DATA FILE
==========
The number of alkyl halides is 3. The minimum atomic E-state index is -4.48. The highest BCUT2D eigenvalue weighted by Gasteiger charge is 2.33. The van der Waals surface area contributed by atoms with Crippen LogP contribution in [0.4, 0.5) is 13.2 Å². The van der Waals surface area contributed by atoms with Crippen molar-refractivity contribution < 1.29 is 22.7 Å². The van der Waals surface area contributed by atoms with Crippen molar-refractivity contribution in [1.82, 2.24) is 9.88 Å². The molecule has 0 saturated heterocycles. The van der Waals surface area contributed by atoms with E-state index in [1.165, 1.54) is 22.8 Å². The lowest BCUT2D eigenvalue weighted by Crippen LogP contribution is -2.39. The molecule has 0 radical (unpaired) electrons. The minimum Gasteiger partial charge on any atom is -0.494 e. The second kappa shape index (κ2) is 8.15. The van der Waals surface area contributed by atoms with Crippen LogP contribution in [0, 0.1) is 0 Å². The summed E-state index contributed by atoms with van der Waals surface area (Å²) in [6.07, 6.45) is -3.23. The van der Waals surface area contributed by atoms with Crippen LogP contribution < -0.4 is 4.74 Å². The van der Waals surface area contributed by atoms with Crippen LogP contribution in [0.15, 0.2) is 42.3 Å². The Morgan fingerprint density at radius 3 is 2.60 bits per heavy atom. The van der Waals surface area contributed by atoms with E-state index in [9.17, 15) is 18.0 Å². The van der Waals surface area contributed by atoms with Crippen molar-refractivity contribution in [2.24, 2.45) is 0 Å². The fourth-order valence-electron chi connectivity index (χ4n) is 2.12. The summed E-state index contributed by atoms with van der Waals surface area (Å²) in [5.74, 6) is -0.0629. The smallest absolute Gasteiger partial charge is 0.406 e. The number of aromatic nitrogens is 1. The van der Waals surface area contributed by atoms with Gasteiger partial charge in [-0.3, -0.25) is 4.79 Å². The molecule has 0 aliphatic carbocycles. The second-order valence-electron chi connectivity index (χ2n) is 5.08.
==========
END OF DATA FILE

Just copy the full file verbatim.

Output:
The number of alkyl halides is 3. The minimum atomic E-state index is -4.48. The highest BCUT2D eigenvalue weighted by Gasteiger charge is 2.33. The van der Waals surface area contributed by atoms with Crippen LogP contribution in [0.4, 0.5) is 13.2 Å². The van der Waals surface area contributed by atoms with Crippen molar-refractivity contribution < 1.29 is 22.7 Å². The van der Waals surface area contributed by atoms with Crippen molar-refractivity contribution in [1.82, 2.24) is 9.88 Å². The molecule has 0 saturated heterocycles. The van der Waals surface area contributed by atoms with E-state index in [1.165, 1.54) is 22.8 Å². The lowest BCUT2D eigenvalue weighted by Crippen LogP contribution is -2.39. The molecule has 0 radical (unpaired) electrons. The minimum Gasteiger partial charge on any atom is -0.494 e. The second kappa shape index (κ2) is 8.15. The van der Waals surface area contributed by atoms with Crippen LogP contribution in [0, 0.1) is 0 Å². The summed E-state index contributed by atoms with van der Waals surface area (Å²) in [6.07, 6.45) is -3.23. The van der Waals surface area contributed by atoms with Crippen LogP contribution < -0.4 is 4.74 Å². The van der Waals surface area contributed by atoms with Crippen LogP contribution in [0.15, 0.2) is 42.3 Å². The Morgan fingerprint density at radius 3 is 2.60 bits per heavy atom. The van der Waals surface area contributed by atoms with E-state index in [9.17, 15) is 18.0 Å². The van der Waals surface area contributed by atoms with Crippen molar-refractivity contribution in [2.24, 2.45) is 0 Å². The fourth-order valence-electron chi connectivity index (χ4n) is 2.12. The summed E-state index contributed by atoms with van der Waals surface area (Å²) in [5.74, 6) is -0.0629. The smallest absolute Gasteiger partial charge is 0.406 e. The number of aromatic nitrogens is 1. The van der Waals surface area contributed by atoms with Gasteiger partial charge in [-0.3, -0.25) is 4.79 Å². The molecule has 0 aliphatic carbocycles. The second-order valence-electron chi connectivity index (χ2n) is 5.08.